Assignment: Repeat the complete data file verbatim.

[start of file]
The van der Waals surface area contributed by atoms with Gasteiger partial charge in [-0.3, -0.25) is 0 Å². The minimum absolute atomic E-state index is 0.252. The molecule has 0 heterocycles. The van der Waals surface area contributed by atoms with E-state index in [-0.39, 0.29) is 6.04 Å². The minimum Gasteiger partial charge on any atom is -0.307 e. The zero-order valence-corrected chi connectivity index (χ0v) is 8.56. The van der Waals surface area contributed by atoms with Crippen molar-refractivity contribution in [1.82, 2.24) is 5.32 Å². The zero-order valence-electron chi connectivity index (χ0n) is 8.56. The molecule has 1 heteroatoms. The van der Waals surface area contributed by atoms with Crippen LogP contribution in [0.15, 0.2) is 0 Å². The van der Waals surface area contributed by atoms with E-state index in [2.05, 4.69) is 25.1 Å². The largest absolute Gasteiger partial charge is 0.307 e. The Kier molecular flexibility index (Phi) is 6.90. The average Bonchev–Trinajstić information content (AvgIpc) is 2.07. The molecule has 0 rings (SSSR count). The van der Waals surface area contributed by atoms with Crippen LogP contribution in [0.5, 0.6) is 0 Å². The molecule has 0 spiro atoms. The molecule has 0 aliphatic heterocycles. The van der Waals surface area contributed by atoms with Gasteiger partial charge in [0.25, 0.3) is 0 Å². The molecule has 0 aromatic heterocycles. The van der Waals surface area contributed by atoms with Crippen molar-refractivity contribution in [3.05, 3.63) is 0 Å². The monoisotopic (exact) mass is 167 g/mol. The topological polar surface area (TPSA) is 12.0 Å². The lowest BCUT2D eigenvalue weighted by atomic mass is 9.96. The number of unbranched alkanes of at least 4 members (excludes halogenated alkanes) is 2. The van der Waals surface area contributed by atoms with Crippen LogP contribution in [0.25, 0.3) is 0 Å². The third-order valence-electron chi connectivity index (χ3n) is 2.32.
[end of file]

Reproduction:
The van der Waals surface area contributed by atoms with Gasteiger partial charge in [-0.3, -0.25) is 0 Å². The minimum absolute atomic E-state index is 0.252. The molecule has 0 heterocycles. The van der Waals surface area contributed by atoms with E-state index in [-0.39, 0.29) is 6.04 Å². The minimum Gasteiger partial charge on any atom is -0.307 e. The zero-order valence-corrected chi connectivity index (χ0v) is 8.56. The van der Waals surface area contributed by atoms with Crippen molar-refractivity contribution in [1.82, 2.24) is 5.32 Å². The zero-order valence-electron chi connectivity index (χ0n) is 8.56. The molecule has 1 heteroatoms. The van der Waals surface area contributed by atoms with Crippen LogP contribution in [0.15, 0.2) is 0 Å². The van der Waals surface area contributed by atoms with E-state index in [2.05, 4.69) is 25.1 Å². The largest absolute Gasteiger partial charge is 0.307 e. The Kier molecular flexibility index (Phi) is 6.90. The average Bonchev–Trinajstić information content (AvgIpc) is 2.07. The molecule has 0 rings (SSSR count). The van der Waals surface area contributed by atoms with Crippen LogP contribution in [0.5, 0.6) is 0 Å². The molecule has 0 spiro atoms. The molecule has 0 aliphatic heterocycles. The van der Waals surface area contributed by atoms with Gasteiger partial charge in [0.25, 0.3) is 0 Å². The molecule has 0 aromatic heterocycles. The van der Waals surface area contributed by atoms with Crippen molar-refractivity contribution in [3.05, 3.63) is 0 Å². The monoisotopic (exact) mass is 167 g/mol. The topological polar surface area (TPSA) is 12.0 Å². The lowest BCUT2D eigenvalue weighted by atomic mass is 9.96. The number of unbranched alkanes of at least 4 members (excludes halogenated alkanes) is 2. The van der Waals surface area contributed by atoms with Crippen LogP contribution in [0.25, 0.3) is 0 Å². The third-order valence-electron chi connectivity index (χ3n) is 2.32.